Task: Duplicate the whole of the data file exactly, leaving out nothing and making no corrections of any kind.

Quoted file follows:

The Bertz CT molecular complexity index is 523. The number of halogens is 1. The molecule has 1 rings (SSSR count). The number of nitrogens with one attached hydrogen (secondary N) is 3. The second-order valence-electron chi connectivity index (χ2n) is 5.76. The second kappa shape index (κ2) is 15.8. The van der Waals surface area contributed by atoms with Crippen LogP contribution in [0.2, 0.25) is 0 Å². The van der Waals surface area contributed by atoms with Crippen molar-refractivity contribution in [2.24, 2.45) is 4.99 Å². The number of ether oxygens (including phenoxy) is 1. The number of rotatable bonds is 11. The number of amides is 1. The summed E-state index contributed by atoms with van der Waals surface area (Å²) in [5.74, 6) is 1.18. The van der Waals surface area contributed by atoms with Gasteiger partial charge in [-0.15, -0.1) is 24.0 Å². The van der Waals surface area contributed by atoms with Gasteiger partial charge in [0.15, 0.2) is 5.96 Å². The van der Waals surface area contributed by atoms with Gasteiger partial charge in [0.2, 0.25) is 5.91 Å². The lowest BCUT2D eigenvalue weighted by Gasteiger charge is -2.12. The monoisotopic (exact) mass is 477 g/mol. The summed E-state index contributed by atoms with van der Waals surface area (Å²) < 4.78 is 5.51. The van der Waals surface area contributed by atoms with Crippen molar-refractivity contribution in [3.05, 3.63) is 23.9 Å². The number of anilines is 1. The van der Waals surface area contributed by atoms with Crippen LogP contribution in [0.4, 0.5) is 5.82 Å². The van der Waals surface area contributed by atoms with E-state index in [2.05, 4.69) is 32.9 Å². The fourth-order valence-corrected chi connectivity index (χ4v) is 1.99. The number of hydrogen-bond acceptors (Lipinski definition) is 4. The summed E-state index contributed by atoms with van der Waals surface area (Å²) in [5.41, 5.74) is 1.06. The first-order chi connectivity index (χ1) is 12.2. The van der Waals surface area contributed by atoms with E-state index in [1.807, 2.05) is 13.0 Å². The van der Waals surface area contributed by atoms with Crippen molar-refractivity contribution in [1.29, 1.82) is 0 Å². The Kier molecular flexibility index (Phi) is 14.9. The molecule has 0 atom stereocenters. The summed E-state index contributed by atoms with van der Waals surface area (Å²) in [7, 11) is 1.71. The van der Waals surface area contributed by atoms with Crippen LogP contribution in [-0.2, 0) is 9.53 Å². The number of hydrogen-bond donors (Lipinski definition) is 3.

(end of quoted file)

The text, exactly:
The Bertz CT molecular complexity index is 523. The number of halogens is 1. The molecule has 1 rings (SSSR count). The number of nitrogens with one attached hydrogen (secondary N) is 3. The second-order valence-electron chi connectivity index (χ2n) is 5.76. The second kappa shape index (κ2) is 15.8. The van der Waals surface area contributed by atoms with Crippen LogP contribution in [0.2, 0.25) is 0 Å². The van der Waals surface area contributed by atoms with Crippen molar-refractivity contribution in [2.24, 2.45) is 4.99 Å². The number of ether oxygens (including phenoxy) is 1. The number of rotatable bonds is 11. The number of amides is 1. The summed E-state index contributed by atoms with van der Waals surface area (Å²) in [5.74, 6) is 1.18. The van der Waals surface area contributed by atoms with Gasteiger partial charge in [-0.15, -0.1) is 24.0 Å². The van der Waals surface area contributed by atoms with Gasteiger partial charge in [0.15, 0.2) is 5.96 Å². The van der Waals surface area contributed by atoms with Gasteiger partial charge in [0.2, 0.25) is 5.91 Å². The lowest BCUT2D eigenvalue weighted by Gasteiger charge is -2.12. The monoisotopic (exact) mass is 477 g/mol. The summed E-state index contributed by atoms with van der Waals surface area (Å²) < 4.78 is 5.51. The van der Waals surface area contributed by atoms with Crippen molar-refractivity contribution in [3.05, 3.63) is 23.9 Å². The number of anilines is 1. The van der Waals surface area contributed by atoms with Crippen LogP contribution in [0.4, 0.5) is 5.82 Å². The van der Waals surface area contributed by atoms with E-state index in [2.05, 4.69) is 32.9 Å². The fourth-order valence-corrected chi connectivity index (χ4v) is 1.99. The number of hydrogen-bond acceptors (Lipinski definition) is 4. The summed E-state index contributed by atoms with van der Waals surface area (Å²) in [5.41, 5.74) is 1.06. The first-order chi connectivity index (χ1) is 12.2. The van der Waals surface area contributed by atoms with E-state index in [1.807, 2.05) is 13.0 Å². The van der Waals surface area contributed by atoms with Crippen molar-refractivity contribution in [1.29, 1.82) is 0 Å². The Kier molecular flexibility index (Phi) is 14.9. The molecule has 0 atom stereocenters. The summed E-state index contributed by atoms with van der Waals surface area (Å²) in [7, 11) is 1.71. The van der Waals surface area contributed by atoms with Crippen LogP contribution in [-0.2, 0) is 9.53 Å². The number of hydrogen-bond donors (Lipinski definition) is 3.